Ghislain Brown-Kossi

AKWAABA – Ghislain Brown-Kossi

April 27th – May 14th, 2023

Opening Receptions: Thursday, April 27th and Saturday, April 29th

In Brown-Kossi’s latest exhibition titled AKWAABA, the artist pushes the boundary of his earlier exploration of a juxtaposing concept: the Archaeological Pop Artist.

In Ghana and Ivory Coast, Akwaaba is “Welcome” in the African language Twi spoken by the Akan people. The artist welcomes us to his universe rich in visual symbols. During a recent trip to numerous countries of his roots, including France and the Ivory Coast, Brown-Kossi explored museums and archeological sites of Afro-descendant frescoes, carvings, and other historical and contemporary art pieces. Using this inspiration, Brown-Kossi is hoping to connect society to our ancestral beginnings. One important reference is the contribution of ancient Egypt to the evolution of the written word as we know it, seen in the symbols present on each of his art pieces. They invite the viewer to imagine a new language and question its origin.

Four series are present in this holistic exhibition, including the recent Artifact, the new Umoja series, as well as new creations from his popular, colorful pop-style: Believe and Symbols.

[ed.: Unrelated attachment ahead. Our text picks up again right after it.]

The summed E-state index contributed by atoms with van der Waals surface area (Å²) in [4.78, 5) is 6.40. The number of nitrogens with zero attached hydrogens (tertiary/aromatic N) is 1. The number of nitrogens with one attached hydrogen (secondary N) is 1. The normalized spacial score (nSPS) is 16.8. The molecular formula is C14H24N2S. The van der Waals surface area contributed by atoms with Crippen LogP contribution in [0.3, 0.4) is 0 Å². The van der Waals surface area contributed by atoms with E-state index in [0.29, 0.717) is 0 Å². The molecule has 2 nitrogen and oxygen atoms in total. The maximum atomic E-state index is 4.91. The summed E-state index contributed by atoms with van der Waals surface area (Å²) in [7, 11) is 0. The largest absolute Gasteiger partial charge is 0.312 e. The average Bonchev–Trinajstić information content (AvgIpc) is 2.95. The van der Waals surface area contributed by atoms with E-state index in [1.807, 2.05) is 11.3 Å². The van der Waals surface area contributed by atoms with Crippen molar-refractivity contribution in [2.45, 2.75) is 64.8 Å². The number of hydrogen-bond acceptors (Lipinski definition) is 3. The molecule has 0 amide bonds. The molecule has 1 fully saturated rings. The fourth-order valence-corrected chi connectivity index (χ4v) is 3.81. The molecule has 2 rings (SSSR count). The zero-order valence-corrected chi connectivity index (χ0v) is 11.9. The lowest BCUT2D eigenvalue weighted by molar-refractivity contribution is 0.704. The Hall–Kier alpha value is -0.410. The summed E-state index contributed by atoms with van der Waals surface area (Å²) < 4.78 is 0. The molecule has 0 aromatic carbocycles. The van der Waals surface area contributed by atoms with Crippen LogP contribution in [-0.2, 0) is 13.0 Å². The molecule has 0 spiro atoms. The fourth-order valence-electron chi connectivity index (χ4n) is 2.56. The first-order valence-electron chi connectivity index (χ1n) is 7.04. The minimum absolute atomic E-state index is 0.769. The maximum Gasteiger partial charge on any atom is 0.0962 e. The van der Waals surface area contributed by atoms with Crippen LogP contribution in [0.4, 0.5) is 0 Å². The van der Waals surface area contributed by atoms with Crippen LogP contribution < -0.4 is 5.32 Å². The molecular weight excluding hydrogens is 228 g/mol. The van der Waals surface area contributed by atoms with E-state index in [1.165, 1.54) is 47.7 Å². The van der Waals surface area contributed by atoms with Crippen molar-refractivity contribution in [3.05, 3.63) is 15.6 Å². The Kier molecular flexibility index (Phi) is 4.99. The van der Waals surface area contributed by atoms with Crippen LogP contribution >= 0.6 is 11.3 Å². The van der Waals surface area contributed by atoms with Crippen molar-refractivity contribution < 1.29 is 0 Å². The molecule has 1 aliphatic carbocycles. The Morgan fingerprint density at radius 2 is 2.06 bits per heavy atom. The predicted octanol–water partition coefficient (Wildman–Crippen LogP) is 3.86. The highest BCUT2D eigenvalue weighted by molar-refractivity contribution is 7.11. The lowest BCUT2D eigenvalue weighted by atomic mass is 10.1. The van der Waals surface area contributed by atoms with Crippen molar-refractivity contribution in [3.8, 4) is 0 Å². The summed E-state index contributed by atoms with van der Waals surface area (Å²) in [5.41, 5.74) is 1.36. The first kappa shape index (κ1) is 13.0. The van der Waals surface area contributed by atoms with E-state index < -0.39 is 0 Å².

The uniquely textured surface in Artifact is made of built-up plaster and sand, which point towards the past. The contrasting vivid pop colors act as signal to the present and future. The inviting surface begs for the viewer’s hand to experience “finding” the symbols on an ancient wall. In this way, the artist is simultaneously portraying multiple timelines and exploring their connectedness. The recollection of what has been lost and what is yet to be discovered in the future is another underlying theme in this new work.

In Umoja, Brown-Kossi is creating what appear to be maps, but on closer inspection, viewers will note the shapes are not specific geographical locations. Instead, the abstract map images are symbolic to his own experience of melding cultures in his life. As the artist works towards his Canadian citizenship, he is increasingly fascinated with the many questions of identity, immigration and ancestry. “The human being tends to want to dissociate, to separate colours, origins, religions, etc. In my new series, I want to show that one can be different while being part of an interconnected whole.”

The term Umoja is from the Kiswahili language spoken in 14 different African countries. In this context, the term directly refers to the imagines maps and translates to “unity”.